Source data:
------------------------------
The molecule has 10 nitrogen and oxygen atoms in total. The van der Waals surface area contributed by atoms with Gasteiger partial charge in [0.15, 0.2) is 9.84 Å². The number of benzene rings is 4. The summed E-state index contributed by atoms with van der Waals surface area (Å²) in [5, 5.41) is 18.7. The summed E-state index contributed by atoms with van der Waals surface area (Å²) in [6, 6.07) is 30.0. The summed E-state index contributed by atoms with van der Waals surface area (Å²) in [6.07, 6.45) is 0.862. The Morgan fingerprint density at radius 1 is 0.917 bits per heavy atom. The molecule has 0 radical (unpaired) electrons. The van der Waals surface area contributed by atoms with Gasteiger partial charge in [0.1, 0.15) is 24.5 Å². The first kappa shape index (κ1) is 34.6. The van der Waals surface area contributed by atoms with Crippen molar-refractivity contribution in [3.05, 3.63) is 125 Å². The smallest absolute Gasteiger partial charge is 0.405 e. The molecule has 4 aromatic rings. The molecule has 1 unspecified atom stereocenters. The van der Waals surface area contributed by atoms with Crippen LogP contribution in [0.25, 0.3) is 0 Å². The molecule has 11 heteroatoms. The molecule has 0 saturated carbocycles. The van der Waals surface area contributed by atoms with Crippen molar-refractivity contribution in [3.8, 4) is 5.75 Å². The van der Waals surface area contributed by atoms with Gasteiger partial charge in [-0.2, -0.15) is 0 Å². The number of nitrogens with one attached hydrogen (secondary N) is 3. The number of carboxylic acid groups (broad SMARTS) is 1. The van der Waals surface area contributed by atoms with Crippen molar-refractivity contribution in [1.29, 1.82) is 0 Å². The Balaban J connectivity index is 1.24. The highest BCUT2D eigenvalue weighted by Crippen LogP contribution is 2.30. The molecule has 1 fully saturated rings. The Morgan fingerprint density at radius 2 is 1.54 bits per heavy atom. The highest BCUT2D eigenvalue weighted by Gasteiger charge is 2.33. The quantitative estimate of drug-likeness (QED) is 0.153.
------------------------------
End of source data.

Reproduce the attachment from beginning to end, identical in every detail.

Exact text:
The molecule has 10 nitrogen and oxygen atoms in total. The van der Waals surface area contributed by atoms with Gasteiger partial charge in [0.15, 0.2) is 9.84 Å². The number of benzene rings is 4. The summed E-state index contributed by atoms with van der Waals surface area (Å²) in [5, 5.41) is 18.7. The summed E-state index contributed by atoms with van der Waals surface area (Å²) in [6, 6.07) is 30.0. The summed E-state index contributed by atoms with van der Waals surface area (Å²) in [6.07, 6.45) is 0.862. The Morgan fingerprint density at radius 1 is 0.917 bits per heavy atom. The molecule has 0 radical (unpaired) electrons. The van der Waals surface area contributed by atoms with Gasteiger partial charge in [0.1, 0.15) is 24.5 Å². The first kappa shape index (κ1) is 34.6. The van der Waals surface area contributed by atoms with Crippen molar-refractivity contribution in [3.05, 3.63) is 125 Å². The smallest absolute Gasteiger partial charge is 0.405 e. The molecule has 4 aromatic rings. The molecule has 1 unspecified atom stereocenters. The van der Waals surface area contributed by atoms with Crippen LogP contribution in [0.25, 0.3) is 0 Å². The molecule has 11 heteroatoms. The molecule has 0 saturated carbocycles. The van der Waals surface area contributed by atoms with Crippen molar-refractivity contribution in [3.8, 4) is 5.75 Å². The van der Waals surface area contributed by atoms with Gasteiger partial charge in [-0.2, -0.15) is 0 Å². The number of nitrogens with one attached hydrogen (secondary N) is 3. The number of carboxylic acid groups (broad SMARTS) is 1. The van der Waals surface area contributed by atoms with Crippen molar-refractivity contribution in [1.29, 1.82) is 0 Å². The Balaban J connectivity index is 1.24. The highest BCUT2D eigenvalue weighted by Crippen LogP contribution is 2.30. The molecule has 1 fully saturated rings. The Morgan fingerprint density at radius 2 is 1.54 bits per heavy atom. The highest BCUT2D eigenvalue weighted by Gasteiger charge is 2.33. The quantitative estimate of drug-likeness (QED) is 0.153.